If this seems like an impersonal way to send letters, it really isn’t. Each child thoughtfully fills in the requested details. Moms generally help the younger children. When the children write free-form letters, they tend to say the same thing. While it’s sweet to read, “I really want to meet you,” the sponsor doesn’t get much information that way. They weren’t learning much about the child’s life.

So, if you are sponsoring a child, don’t forget to check your mail in coming months. And get ready to burst into song.



 - posted by Christi

Monday, September 24, 2018

The Metaphor-Free Blog Post

Nine times out of ten, I don’t know what a week’s blog topic will be until the Wednesday morning phone call. Sometimes I play a game with myself and try to guess. The frontrunners generally include:  pastors, motorcycles, coffee, backpacks, sponsorships, sister churches, family, bridge construction, visiting teams, or a visit to the U.S. This week, the frontrunners lost out to constructing a building. No, that’s not a spiritual metaphor. It’s about the new building that’s going up on the Sowers’ property, at this very moment.

Russell and four or five crew members are currently laying blocks for the new building, which will include an office, a bunkroom for male interns, a private bedroom for Ben, a locker room/break room for the farm guys, and a warehouse/storage facility. If this were a spiritual metaphor, I’d point out that they are laying on the firm foundation that the team from Lighthouse Church poured, during their recent visit. No building on the sand for these missionaries! If this were a fairy tale, I’d point out that they’re definitely more like the third little pig. No amount of huffing and puffing will blow it down. But, since this is just a story about building a new facility, let’s just get on with it!

According to Kelsea, approximately ¾ of the building is now about a block high (the photos in this post were taken about a week later than that conversation, so you can now assess the speed of the progress). Russell is hoping to have the project completed by mid-November--in time for the arrival of the shipping containers. In another week or so, the blocks should be high enough to put a roof on the building. It will eventually be stuccoed, though that may not happen in time for the arrival of the backpacks. The plan is for electricity and plumbing to be completed by mid-November, but there could be some wiggle room on that.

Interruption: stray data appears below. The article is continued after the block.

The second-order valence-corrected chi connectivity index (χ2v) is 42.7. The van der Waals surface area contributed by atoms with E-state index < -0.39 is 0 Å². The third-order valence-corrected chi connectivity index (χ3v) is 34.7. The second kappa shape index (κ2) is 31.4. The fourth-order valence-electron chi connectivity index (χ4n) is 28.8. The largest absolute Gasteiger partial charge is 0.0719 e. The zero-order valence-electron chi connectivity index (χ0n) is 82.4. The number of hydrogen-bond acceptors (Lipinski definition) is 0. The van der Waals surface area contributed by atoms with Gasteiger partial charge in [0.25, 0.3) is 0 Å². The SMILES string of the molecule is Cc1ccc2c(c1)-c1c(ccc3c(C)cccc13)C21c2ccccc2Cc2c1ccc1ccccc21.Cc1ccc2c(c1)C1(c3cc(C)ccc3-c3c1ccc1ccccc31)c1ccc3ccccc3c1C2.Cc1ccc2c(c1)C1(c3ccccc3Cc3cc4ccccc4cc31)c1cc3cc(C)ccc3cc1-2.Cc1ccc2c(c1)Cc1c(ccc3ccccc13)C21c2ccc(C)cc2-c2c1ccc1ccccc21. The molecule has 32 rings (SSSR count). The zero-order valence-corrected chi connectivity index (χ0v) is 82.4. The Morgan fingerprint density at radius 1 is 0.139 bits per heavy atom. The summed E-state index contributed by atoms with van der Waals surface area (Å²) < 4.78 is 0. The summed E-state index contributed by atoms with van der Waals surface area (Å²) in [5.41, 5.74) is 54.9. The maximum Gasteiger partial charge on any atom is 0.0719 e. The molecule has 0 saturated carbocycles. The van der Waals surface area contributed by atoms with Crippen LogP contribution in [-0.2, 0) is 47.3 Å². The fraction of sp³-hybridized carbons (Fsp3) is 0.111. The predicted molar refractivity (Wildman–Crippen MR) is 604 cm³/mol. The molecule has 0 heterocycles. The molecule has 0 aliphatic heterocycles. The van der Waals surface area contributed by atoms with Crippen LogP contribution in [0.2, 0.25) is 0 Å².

Kelsea laughed that Sowers4Pastors has a pattern of not using buildings as they were originally intended. Russell and Iris are living in a building that was meant to house visiting teams. Allen and Trish are living in a warehouse. By next year, the plan is for everyone to be in their own homes and for each building to be used for its intended purpose. Living the dream!

 - posted by Christi

Friday, September 14, 2018

Update from the Road

Allen, Trish, and a Penske truck filled with backpacks are rolling down the road, as I write. They spent several days in Seattle. Through Seattle4Lempira donations, and backpacks from some long-term Manna4Lempira sponsors, they collected around 350 filled backpacks.

While in Seattle, they were also on hand to initiate the new Seattle4Lempira sponsorship program. About twenty-five people have already signed up to sponsor children. Those are the children Kate, Kelsea, and Russell were able to visit during Kate’s recent trip to Honduras.

Allen and Trish left Seattle on September 11. In a day’s time, they crossed through beautiful mountains, went through a small part of Idaho (which they also proclaimed to be beautiful), and made it to Montana. They spent the night in Deer Lodge, Montana, which was picturesque, though Trish confessed that the moderately priced motel where they stayed probably isn’t what the name “Deer Lodge” brings to mind!

At the time of our call, our favorite couple in a rental truck was heading to Yellowstone National Park. Yep. They are going to drive through Yellowstone in the aforementioned Penske truck filled with backpacks! How fitting! They had hoped to be able to spend a couple of days in Yellowstone, but ministry obligations take precedence. They aren’t complaining, mind you! How many people get to see Old Faithful from a Penske truck? They will end up in Wyoming, where they will visit with a childhood friend of Trish’s. From the background, Allen joked that the theme song for this trip is Johnny Cash’s, “I’ve Been Everywhere, Man”.